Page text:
Transformative Potential of Big Data Knowledge #Datavibes

Knowledge is power and applied knowledge is freedom to express in the interest of a country which celebrates diversity and democracy like no other country. Interesting to see evolution of women-led technology enterprises based on big data patents  in India aka Bharat in time to come.
Fintech, Bigdata and blockchain bagged technologies will be accepted by masses in 2019 and years to come. The issues which were still left in this budget needs to be answered by every citizen of India where government and private initiatives are going to solve grass root level issues in a holistic framework.
Still few questions which ponder my mind and should be answered by every individual to take their skill to next level of understanding is:
Who am I?
What Do I Desire?
What Do I Know?
Time and again the issue of unemployment is being touched base without any concrete steps or inclusion of vision board implementation to solve the most important issue at hand. From my own personal experience I have deduced very simple mantra that we ourselves create our destiny and as entrepreneur you understand that entrepreneurship is all about being ahead in your own game of snakes and ladders.  
We ourselves create our destiny and as entrepreneur you understand that entrepreneurship is all about being ahead in your own game of snakes and ladders.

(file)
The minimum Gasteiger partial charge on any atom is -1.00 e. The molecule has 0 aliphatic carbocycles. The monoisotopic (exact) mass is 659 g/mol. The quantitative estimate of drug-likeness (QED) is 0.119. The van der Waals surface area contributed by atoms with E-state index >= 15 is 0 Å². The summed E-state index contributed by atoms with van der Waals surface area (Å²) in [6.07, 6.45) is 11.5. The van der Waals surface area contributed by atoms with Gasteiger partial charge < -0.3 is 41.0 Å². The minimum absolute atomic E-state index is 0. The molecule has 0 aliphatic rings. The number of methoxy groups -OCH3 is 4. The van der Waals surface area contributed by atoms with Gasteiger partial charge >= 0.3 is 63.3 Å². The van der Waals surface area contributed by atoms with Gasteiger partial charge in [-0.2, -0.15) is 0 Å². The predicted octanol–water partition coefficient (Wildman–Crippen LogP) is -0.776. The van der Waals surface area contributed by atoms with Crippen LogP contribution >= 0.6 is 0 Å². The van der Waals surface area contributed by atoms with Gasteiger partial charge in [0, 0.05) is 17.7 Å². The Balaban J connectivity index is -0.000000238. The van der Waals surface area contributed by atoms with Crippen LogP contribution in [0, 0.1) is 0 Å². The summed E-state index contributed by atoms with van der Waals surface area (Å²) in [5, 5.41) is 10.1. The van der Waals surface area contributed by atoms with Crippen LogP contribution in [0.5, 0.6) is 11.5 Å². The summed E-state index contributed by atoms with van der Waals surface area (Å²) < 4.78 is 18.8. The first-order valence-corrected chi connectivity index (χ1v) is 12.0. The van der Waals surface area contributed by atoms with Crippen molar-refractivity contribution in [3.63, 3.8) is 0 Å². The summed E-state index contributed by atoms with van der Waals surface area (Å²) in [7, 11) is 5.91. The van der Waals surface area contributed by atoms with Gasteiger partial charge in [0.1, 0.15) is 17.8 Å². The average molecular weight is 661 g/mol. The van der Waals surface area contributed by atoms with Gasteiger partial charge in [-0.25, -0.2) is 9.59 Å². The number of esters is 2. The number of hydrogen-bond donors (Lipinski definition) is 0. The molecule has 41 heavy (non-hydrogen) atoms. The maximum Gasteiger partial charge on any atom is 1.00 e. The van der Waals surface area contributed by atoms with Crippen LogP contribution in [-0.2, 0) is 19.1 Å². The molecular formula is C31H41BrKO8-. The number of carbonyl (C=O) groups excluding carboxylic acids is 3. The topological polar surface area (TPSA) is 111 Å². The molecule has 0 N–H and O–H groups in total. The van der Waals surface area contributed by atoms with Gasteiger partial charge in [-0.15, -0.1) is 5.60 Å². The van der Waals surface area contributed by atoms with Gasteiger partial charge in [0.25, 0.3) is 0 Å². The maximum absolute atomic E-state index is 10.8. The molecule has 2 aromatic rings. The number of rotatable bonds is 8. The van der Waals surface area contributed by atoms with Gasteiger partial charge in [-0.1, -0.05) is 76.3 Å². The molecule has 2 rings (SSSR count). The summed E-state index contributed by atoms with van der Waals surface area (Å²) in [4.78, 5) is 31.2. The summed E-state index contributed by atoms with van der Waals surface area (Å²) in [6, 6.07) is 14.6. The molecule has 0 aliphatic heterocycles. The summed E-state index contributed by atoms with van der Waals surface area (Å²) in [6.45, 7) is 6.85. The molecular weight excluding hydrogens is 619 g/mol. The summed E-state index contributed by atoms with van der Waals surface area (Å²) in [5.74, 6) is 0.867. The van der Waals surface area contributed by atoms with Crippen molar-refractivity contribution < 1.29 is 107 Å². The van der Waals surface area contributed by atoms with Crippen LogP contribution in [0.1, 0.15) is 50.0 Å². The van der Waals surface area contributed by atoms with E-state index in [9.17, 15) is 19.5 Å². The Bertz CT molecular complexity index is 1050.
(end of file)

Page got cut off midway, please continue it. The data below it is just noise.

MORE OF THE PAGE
big data patents, big data patent attorney, big data patent lawyer

Big data and intellectual property

The speed at which big data and big data patents are increasing globally is commendable assets for the enterprises. Important milestones years have been 2011-2012 in which more than 90% of all the big data in the world was generated online. Big data in computer coding is bits and is doubling every year. Change is inevitable and data combined with increased computational power and cloud storage is driving force to change status quo of issues which needs urgent attention.

“Big data will revolutionise the way we live, work and think”

Big data as the new oil of the 21st century, is changing and paving way to breakthrough current way of how content in digital universe is imbibed by the human mind. Cognitive abilities is getting new meaning and harnessing real data point matrix is going to be KEY to open cosmic door.

New Novel innovation, invention, patent inventions

 Awareness is Acceptance and KEY to imbibe universal power.

Big data generated by vast networks of CCTV cameras are well equipped with facial recognition, body scanning and geo-tracking.  The big data generated is retrieved from smartphones, and online behaviours is perceived and deciphered in multiple ways. To promote trust and security filing IPRs is important in Industry 4.0.

Important patents and that too in domain of big data patents are filed to cover  scope of financial transactions, health and phone records, email and data communications, online searches, mapping use, and entertainment use, fitness trackers, online ride hailing companies, travel bookings and purchases.

Social media platforms yet free is taking so much data from its users, and you are generating data about yourself through platforms such as Facebook, Instagram, LinkedIn, YouTube and Twitter.

How can I get a free patent

The concept of free will and informed consent is all the more interesting in Industry 4.0. Privacy and data sharing unknown to many has its effects in digital universe. 


World Economic Forum, UN expert, patenting ITU expert#BudgetforBharat #Jaihind #innovation #IPlife #mypatentguru

Art of Learning Patent Office Action Response